OMB Watch's Social Investment Initiative

The Social Investment Initiative (SII) is a two-year planning and action project to prepare a foundation for a longer-term effort to address domestic priorities. SII starts from the premise that federal fiscal policy is a reflection of our priorities as a nation as well as a statement about the role of government in our civil society. Read more about the SII

For more information on the SII, please contact our Federal Budget project.

More on the SII

About the SII
Discussion Groups and Participants

Austin & San Antonio, Texas, Summary
Chicago, Illinois, Summary
Seattle, Washington, Summary

[Note: The following links are still under development -- please check back over the next several weeks.]

Analyses
Face on the Numbers
SII in the News
Related Efforts and Links to More Information

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Appropriations and Supplemental Spending Bill Update

Negotiations between the House and Senate on the FY 2002 supplemental spending bill (H.R. 4775) broke down after the White House threatened to veto the bill if spending was much more than the $28.8 billion requested by the President and consisted primarily of spending for defense and national security and aid to New York City.

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OMB?S Mid-Session Budget Review: Rosey Pays Another White House Visit

It comes as no surprise that the budget review issued by the Office of Management and Budget on July 19, 2002, shows a higher deficit for 2002 than predicted in its February 2002 report—from a $106 billion to a $165 billion deficit. In spite of the increasing deficit, OMB is optimistic about a quick return to budget surpluses in 2005, which are estimated to continue to increase over the next decade. In other words, according to OMB, this has been a rough time, but the President’s economic and fiscal policies, particularly the tax cut, insure that the long-term outlook couldn’t be better.

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OMB Watch Opposes Bush Tax Cuts

OMB Watch, a nonprofit research and advocacy group that seeks to promote government accountability and citizen participation, strongly supports the Fair Taxes for All Coalition in its opposition to the Bush tax cut proposal. The Bush tax cut plan is inequitable and too expensive. It will primarily benefit the wealthiest Americans and the cost will unwisely use up the budget surplus without properly investing in our future. In fact, the Bush tax plan is likely to cause actual cuts in important government services and activities that benefit us all.

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Internet Tax Moratorium Passes House

On May 10, 2000, the House voted 352-75 to extend a moratorium on Internet-specific taxes for five years, until Oct. 1, 2006 (H.R. 3709).

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President Signs Debt Ceiling Increase Bill

On June 28, after much public and bipartisan hand-wringing, the President quietly signed a $450 billion increase to the debt limit, and thereby allowed the federal government to continue to sell Treasury bonds to help finance its current spending needs. Treasury Secretary Paul O’Neill had warned that without this increase, the U.S. would have to default on its debts for the first time in its history.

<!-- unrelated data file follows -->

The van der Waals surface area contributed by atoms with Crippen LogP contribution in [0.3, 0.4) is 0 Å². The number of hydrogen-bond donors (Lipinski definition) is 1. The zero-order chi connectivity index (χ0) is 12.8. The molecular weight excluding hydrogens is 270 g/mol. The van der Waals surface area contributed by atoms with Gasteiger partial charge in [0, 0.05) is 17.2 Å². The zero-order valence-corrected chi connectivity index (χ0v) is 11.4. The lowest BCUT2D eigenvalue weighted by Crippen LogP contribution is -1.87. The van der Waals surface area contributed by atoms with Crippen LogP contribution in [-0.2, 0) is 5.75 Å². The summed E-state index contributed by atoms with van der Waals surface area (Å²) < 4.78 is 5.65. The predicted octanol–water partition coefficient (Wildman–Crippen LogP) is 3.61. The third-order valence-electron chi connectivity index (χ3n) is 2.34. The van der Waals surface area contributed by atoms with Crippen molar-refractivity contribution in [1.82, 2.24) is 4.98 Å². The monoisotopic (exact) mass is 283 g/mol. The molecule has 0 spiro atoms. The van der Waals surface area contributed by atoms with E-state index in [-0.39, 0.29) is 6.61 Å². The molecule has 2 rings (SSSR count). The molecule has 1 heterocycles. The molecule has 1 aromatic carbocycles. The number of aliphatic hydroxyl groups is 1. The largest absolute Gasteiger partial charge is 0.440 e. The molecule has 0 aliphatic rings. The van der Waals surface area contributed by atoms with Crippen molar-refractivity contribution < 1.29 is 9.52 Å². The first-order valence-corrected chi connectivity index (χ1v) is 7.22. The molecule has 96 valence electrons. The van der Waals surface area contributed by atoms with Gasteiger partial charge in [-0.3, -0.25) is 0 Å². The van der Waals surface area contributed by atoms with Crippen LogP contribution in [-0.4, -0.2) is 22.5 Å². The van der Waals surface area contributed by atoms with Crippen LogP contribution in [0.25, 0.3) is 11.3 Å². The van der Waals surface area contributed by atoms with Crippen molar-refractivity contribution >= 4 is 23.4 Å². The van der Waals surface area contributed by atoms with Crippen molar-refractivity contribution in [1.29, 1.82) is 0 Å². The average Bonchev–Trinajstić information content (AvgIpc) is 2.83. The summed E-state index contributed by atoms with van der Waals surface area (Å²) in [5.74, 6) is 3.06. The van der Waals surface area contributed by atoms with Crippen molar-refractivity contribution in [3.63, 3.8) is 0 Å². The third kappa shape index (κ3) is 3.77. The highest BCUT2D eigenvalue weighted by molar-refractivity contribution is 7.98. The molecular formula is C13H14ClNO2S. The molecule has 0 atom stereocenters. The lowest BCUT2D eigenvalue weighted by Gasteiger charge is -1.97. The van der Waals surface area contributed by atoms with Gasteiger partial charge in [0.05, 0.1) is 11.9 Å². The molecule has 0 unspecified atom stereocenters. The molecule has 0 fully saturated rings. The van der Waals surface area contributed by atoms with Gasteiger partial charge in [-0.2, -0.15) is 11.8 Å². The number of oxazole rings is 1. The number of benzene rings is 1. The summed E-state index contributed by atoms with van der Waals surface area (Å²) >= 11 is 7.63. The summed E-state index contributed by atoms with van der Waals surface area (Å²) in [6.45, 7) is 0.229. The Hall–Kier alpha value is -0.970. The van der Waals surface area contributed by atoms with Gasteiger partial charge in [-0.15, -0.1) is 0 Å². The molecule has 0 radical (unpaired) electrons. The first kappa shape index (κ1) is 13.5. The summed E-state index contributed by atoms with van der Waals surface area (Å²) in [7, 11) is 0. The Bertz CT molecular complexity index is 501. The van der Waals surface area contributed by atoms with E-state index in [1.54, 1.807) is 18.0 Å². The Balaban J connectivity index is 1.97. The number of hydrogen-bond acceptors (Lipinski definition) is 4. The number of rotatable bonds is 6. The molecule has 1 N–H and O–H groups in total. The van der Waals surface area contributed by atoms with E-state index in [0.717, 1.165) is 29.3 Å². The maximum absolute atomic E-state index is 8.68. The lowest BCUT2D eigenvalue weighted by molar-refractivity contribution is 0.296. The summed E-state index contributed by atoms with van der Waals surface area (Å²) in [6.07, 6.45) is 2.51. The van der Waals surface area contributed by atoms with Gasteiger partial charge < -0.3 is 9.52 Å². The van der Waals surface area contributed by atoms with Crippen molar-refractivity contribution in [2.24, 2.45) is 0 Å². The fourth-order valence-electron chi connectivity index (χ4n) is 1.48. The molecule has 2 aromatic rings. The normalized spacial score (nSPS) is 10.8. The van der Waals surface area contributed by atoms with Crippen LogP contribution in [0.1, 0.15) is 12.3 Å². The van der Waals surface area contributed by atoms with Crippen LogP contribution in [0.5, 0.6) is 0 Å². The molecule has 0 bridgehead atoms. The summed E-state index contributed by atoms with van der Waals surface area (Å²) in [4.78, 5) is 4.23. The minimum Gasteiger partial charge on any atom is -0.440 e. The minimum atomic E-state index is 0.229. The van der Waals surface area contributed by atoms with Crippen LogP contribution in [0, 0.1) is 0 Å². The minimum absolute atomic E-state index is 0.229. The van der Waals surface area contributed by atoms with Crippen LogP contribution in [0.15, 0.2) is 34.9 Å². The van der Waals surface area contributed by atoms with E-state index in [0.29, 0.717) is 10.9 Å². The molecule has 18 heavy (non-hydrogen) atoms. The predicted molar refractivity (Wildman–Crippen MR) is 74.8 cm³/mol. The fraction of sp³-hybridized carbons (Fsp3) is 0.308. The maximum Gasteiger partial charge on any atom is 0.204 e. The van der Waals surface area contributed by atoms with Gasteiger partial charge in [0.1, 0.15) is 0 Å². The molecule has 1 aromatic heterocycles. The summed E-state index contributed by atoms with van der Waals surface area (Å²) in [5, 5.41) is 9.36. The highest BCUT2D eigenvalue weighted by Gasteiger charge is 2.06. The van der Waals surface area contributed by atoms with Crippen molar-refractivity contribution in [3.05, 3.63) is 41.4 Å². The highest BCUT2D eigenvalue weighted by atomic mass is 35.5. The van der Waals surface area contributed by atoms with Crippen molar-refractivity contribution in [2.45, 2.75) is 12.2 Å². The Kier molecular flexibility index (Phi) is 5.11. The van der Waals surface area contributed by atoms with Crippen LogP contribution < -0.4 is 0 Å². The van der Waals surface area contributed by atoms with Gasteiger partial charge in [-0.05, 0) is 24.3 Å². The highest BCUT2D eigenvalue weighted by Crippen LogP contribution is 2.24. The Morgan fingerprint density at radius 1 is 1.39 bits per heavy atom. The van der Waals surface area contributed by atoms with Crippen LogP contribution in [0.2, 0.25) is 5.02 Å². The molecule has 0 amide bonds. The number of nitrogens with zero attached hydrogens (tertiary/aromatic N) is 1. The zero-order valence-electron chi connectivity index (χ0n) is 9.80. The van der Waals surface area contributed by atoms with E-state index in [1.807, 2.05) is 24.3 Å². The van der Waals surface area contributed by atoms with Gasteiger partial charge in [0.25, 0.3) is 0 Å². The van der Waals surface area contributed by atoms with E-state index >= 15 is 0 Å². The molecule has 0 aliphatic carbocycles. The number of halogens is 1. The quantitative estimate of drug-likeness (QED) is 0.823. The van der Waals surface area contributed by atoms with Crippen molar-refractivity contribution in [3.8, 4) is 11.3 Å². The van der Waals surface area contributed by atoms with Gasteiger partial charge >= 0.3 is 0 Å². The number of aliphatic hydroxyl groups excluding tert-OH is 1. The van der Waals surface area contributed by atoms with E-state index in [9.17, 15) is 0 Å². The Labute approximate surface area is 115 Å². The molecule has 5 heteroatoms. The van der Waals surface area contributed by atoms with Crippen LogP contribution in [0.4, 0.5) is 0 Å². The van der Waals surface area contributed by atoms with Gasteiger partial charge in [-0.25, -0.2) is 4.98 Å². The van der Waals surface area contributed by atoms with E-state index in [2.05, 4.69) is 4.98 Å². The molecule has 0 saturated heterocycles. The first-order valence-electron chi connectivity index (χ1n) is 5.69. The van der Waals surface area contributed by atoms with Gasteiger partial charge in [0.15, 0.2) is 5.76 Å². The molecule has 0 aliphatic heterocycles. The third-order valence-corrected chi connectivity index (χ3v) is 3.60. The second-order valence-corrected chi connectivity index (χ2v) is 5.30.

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OMB Watch Comments on New Performance Evaluation Tool

During the past three years, OMB Watch has sought to increase the participation of nonprofit groups in the implementation of the Government Performance and Results Act (GPRA). On July 3, OMB Watch submitted comments to the Office of Management and Budget (OMB) on the recently issued Program Assessment Ratings Tool (PART) arising from the first meeting of the Performance Measurement Advisory Council.

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'April Surprise' Turns Into July Fright As States Begin New Budget Year

Last Monday, July 1, marked the start of a new fiscal year for most states, many of which had to resolve large deficits after years of "April Surprises" -- the affectionate name given to the larger-than-expected influx of state income tax revenue each April 15.

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Playing Chicken Over Social Security's Future

By now it should be obvious to everyone, including Congress, that it is not possible to adhere to the budget limits (caps) on discretionary spending and pass realistic spending bills for FY 2000, at least not without resorting to accounting gimmicks and trickery. Sticking to the caps means drastic and politically unfeasible cuts. This should be good news for advocates who have been arguing all along that staying within the budget caps would severely slash important spending needs, including education, health, environmental protection, housing, and a score of other beneficial programs, especially those upon which low to mid-income Americans depend.

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OMB Watch Comments on Program Assessment Ratings Tool from OMB

The following are comments sent by OMB Watch to OMB on the Program Assessment Ratings Tool (PART) tool arising from the first meeting of the Performance Measurement Advisory Council. The comments are also available in Adobe Acrobat PDF

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